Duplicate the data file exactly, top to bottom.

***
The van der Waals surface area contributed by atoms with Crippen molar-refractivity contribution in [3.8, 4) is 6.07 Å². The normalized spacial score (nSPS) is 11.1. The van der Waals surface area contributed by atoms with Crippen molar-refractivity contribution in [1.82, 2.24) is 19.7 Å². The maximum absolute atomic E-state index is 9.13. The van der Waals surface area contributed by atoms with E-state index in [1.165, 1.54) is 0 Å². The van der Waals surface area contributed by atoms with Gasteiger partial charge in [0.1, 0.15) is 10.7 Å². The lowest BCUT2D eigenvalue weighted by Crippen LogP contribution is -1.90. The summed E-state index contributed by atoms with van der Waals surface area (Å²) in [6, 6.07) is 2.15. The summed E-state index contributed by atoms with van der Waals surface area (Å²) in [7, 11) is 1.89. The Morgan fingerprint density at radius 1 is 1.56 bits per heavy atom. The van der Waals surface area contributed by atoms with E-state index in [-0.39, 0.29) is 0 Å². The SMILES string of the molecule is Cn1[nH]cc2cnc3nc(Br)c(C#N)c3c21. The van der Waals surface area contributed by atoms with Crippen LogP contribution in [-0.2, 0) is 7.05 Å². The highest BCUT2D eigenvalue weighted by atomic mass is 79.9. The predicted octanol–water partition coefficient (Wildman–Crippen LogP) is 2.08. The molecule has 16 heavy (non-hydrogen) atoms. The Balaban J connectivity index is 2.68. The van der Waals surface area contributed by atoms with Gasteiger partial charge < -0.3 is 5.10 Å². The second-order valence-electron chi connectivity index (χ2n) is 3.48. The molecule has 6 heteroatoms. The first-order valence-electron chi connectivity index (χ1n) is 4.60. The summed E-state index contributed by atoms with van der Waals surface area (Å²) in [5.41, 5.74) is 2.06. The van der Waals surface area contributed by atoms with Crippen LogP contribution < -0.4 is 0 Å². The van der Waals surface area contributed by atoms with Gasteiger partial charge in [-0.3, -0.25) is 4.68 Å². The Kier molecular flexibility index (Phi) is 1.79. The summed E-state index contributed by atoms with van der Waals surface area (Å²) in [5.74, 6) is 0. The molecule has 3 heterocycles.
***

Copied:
The van der Waals surface area contributed by atoms with Crippen molar-refractivity contribution in [3.8, 4) is 6.07 Å². The normalized spacial score (nSPS) is 11.1. The van der Waals surface area contributed by atoms with Crippen molar-refractivity contribution in [1.82, 2.24) is 19.7 Å². The maximum absolute atomic E-state index is 9.13. The van der Waals surface area contributed by atoms with E-state index in [1.165, 1.54) is 0 Å². The van der Waals surface area contributed by atoms with Gasteiger partial charge in [0.1, 0.15) is 10.7 Å². The lowest BCUT2D eigenvalue weighted by Crippen LogP contribution is -1.90. The summed E-state index contributed by atoms with van der Waals surface area (Å²) in [6, 6.07) is 2.15. The summed E-state index contributed by atoms with van der Waals surface area (Å²) in [7, 11) is 1.89. The Morgan fingerprint density at radius 1 is 1.56 bits per heavy atom. The van der Waals surface area contributed by atoms with E-state index in [-0.39, 0.29) is 0 Å². The SMILES string of the molecule is Cn1[nH]cc2cnc3nc(Br)c(C#N)c3c21. The van der Waals surface area contributed by atoms with Crippen LogP contribution in [-0.2, 0) is 7.05 Å². The highest BCUT2D eigenvalue weighted by atomic mass is 79.9. The predicted octanol–water partition coefficient (Wildman–Crippen LogP) is 2.08. The molecule has 16 heavy (non-hydrogen) atoms. The Balaban J connectivity index is 2.68. The van der Waals surface area contributed by atoms with Gasteiger partial charge < -0.3 is 5.10 Å². The second-order valence-electron chi connectivity index (χ2n) is 3.48. The molecule has 6 heteroatoms. The first-order valence-electron chi connectivity index (χ1n) is 4.60. The summed E-state index contributed by atoms with van der Waals surface area (Å²) in [5.41, 5.74) is 2.06. The van der Waals surface area contributed by atoms with Crippen LogP contribution < -0.4 is 0 Å². The van der Waals surface area contributed by atoms with Gasteiger partial charge in [-0.3, -0.25) is 4.68 Å². The Kier molecular flexibility index (Phi) is 1.79. The summed E-state index contributed by atoms with van der Waals surface area (Å²) in [5.74, 6) is 0. The molecule has 3 heterocycles.